Vermiculite Insulation

What is Vermiculite?

Vermiculite is a silver-gold to gray-brown mineral that is flat and shiny in its natural state. When heated to around 1000 degrees C, it pops (or puffs up) which creates pockets of air. This expanded form, and the fact that vermiculite does not burn, made the material suitable for use as insulation.

Is all vermiculite a health concern?

Vermiculite itself has not been shown to be a health problem. However, some vermiculite insulation contained asbestos fibers, which can cause problems if inhaled. As long as this kind of vermiculite-based insulation remains undisturbed behind intact walls or in attic spaces and does not become airborne, it should not be a concern. The concern for homeowners may come when additional insulation may need to be added or when electrical work must be done, including the simple changing of a fixture if the ceiling is directly below the attic. Many contractors will not enter the attic if known vermiculite is present. Also of concern is the eventual sale of the home with known vermiculite insulation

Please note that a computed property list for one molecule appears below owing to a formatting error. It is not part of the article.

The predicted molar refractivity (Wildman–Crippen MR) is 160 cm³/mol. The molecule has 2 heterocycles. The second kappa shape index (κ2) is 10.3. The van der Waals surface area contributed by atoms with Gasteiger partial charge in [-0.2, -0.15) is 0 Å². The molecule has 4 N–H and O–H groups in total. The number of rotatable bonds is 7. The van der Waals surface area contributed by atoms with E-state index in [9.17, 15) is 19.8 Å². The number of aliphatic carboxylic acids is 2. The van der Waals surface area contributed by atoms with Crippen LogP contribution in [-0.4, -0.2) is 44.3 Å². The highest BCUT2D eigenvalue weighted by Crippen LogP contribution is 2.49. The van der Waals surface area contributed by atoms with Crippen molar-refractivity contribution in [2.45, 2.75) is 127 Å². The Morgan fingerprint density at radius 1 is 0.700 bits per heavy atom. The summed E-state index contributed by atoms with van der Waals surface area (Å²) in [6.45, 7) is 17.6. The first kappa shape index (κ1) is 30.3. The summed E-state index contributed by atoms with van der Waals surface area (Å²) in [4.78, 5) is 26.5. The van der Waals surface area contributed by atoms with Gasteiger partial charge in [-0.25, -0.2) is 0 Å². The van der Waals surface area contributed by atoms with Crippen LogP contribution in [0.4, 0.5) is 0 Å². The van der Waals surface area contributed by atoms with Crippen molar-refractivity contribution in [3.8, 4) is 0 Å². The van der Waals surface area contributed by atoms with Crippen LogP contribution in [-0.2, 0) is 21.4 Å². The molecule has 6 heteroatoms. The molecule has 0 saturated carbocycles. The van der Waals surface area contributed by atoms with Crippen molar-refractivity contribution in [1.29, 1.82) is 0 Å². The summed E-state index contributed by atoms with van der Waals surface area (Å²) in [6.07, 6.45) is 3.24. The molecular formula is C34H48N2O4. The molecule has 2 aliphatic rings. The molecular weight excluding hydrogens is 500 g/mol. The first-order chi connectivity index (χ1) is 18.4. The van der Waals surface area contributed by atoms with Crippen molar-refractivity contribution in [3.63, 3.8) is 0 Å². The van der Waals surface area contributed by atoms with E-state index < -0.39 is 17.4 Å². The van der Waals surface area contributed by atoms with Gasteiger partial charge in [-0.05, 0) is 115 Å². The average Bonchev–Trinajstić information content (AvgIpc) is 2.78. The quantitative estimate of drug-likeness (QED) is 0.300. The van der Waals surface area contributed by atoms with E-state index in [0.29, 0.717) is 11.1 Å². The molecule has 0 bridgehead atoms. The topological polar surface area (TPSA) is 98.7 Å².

Of specific concern is Zonolite® Attic Insulation; this insulation was sold in the US and Canada under the name of Zonolite® and was extracted from the Libby Mine in Montana, USA. This mine had a natural deposit of asbestos which resulted in the vermiculite being contaminated with asbestos.

Vermiculite produced by the Libby Mine has not been on the market since 1990. Not all vermiculite sold before 1990 contains asbestos fibers. However, if you believe that your home may contain vermiculite insulation, it is reasonable to assume that it may be contaminated with asbestos

EPA Issues Vermiculite Insulation Warning